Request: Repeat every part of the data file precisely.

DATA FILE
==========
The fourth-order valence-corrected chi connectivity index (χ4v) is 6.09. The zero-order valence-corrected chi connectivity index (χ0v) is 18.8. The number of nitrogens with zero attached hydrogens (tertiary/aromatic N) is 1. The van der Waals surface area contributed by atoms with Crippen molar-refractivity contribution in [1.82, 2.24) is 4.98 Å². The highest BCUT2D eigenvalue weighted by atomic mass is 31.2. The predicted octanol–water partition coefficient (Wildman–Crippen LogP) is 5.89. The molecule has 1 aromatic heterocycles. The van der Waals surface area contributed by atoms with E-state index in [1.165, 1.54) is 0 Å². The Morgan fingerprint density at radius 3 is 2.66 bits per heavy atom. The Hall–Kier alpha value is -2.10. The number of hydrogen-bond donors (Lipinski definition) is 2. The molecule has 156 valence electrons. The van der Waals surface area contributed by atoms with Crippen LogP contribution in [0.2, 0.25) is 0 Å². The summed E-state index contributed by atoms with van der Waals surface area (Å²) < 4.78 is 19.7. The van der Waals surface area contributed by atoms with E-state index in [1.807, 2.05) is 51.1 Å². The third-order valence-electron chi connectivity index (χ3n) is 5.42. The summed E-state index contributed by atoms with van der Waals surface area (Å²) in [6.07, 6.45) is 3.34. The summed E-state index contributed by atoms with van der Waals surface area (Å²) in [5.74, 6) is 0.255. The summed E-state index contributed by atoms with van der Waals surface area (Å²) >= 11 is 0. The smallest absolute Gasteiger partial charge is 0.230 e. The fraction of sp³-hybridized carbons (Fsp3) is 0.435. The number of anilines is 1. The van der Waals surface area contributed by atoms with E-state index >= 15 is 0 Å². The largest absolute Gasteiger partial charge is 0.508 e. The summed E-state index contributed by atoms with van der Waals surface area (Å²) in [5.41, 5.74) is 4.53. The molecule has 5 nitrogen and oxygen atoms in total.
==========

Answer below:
The fourth-order valence-corrected chi connectivity index (χ4v) is 6.09. The zero-order valence-corrected chi connectivity index (χ0v) is 18.8. The number of nitrogens with zero attached hydrogens (tertiary/aromatic N) is 1. The van der Waals surface area contributed by atoms with Crippen molar-refractivity contribution in [1.82, 2.24) is 4.98 Å². The highest BCUT2D eigenvalue weighted by atomic mass is 31.2. The predicted octanol–water partition coefficient (Wildman–Crippen LogP) is 5.89. The molecule has 1 aromatic heterocycles. The van der Waals surface area contributed by atoms with E-state index in [1.165, 1.54) is 0 Å². The Morgan fingerprint density at radius 3 is 2.66 bits per heavy atom. The Hall–Kier alpha value is -2.10. The number of hydrogen-bond donors (Lipinski definition) is 2. The molecule has 156 valence electrons. The van der Waals surface area contributed by atoms with Crippen LogP contribution in [0.2, 0.25) is 0 Å². The summed E-state index contributed by atoms with van der Waals surface area (Å²) < 4.78 is 19.7. The van der Waals surface area contributed by atoms with E-state index in [1.807, 2.05) is 51.1 Å². The third-order valence-electron chi connectivity index (χ3n) is 5.42. The summed E-state index contributed by atoms with van der Waals surface area (Å²) in [6.07, 6.45) is 3.34. The summed E-state index contributed by atoms with van der Waals surface area (Å²) in [5.74, 6) is 0.255. The summed E-state index contributed by atoms with van der Waals surface area (Å²) >= 11 is 0. The smallest absolute Gasteiger partial charge is 0.230 e. The fraction of sp³-hybridized carbons (Fsp3) is 0.435. The number of anilines is 1. The van der Waals surface area contributed by atoms with E-state index >= 15 is 0 Å². The largest absolute Gasteiger partial charge is 0.508 e. The summed E-state index contributed by atoms with van der Waals surface area (Å²) in [5.41, 5.74) is 4.53. The molecule has 5 nitrogen and oxygen atoms in total.